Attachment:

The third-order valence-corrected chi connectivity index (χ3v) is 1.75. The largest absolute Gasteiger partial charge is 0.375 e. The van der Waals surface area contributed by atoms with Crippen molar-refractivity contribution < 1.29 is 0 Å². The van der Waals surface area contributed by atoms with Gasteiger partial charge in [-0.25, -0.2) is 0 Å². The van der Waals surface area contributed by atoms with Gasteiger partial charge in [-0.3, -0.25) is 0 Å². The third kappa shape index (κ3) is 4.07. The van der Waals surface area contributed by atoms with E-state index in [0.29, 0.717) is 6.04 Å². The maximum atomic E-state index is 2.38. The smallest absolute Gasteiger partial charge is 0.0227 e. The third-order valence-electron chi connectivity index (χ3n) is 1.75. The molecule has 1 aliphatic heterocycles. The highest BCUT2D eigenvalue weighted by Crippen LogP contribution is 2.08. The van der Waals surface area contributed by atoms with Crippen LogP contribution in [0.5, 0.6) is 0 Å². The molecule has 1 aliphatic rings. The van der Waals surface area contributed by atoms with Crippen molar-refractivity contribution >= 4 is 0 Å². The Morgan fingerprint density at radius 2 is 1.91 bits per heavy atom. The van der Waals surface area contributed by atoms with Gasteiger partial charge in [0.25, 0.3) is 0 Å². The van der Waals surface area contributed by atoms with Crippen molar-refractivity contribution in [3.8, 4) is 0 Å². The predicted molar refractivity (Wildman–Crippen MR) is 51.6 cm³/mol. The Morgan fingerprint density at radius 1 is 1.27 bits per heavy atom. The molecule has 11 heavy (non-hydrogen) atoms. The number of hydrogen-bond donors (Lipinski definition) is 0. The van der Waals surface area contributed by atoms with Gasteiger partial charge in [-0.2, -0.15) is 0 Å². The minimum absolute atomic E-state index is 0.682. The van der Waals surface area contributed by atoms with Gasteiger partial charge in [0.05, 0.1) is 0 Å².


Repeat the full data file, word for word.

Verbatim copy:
The third-order valence-corrected chi connectivity index (χ3v) is 1.75. The largest absolute Gasteiger partial charge is 0.375 e. The van der Waals surface area contributed by atoms with Crippen molar-refractivity contribution < 1.29 is 0 Å². The van der Waals surface area contributed by atoms with Gasteiger partial charge in [-0.25, -0.2) is 0 Å². The van der Waals surface area contributed by atoms with Gasteiger partial charge in [-0.3, -0.25) is 0 Å². The third kappa shape index (κ3) is 4.07. The van der Waals surface area contributed by atoms with E-state index in [0.29, 0.717) is 6.04 Å². The maximum atomic E-state index is 2.38. The smallest absolute Gasteiger partial charge is 0.0227 e. The third-order valence-electron chi connectivity index (χ3n) is 1.75. The molecule has 1 aliphatic heterocycles. The highest BCUT2D eigenvalue weighted by Crippen LogP contribution is 2.08. The van der Waals surface area contributed by atoms with Crippen LogP contribution in [0.5, 0.6) is 0 Å². The molecule has 1 aliphatic rings. The van der Waals surface area contributed by atoms with Crippen molar-refractivity contribution >= 4 is 0 Å². The Morgan fingerprint density at radius 2 is 1.91 bits per heavy atom. The van der Waals surface area contributed by atoms with Gasteiger partial charge in [0.25, 0.3) is 0 Å². The van der Waals surface area contributed by atoms with Crippen molar-refractivity contribution in [3.8, 4) is 0 Å². The predicted molar refractivity (Wildman–Crippen MR) is 51.6 cm³/mol. The Morgan fingerprint density at radius 1 is 1.27 bits per heavy atom. The molecule has 11 heavy (non-hydrogen) atoms. The number of hydrogen-bond donors (Lipinski definition) is 0. The van der Waals surface area contributed by atoms with Gasteiger partial charge in [-0.2, -0.15) is 0 Å². The minimum absolute atomic E-state index is 0.682. The van der Waals surface area contributed by atoms with Gasteiger partial charge in [0.05, 0.1) is 0 Å².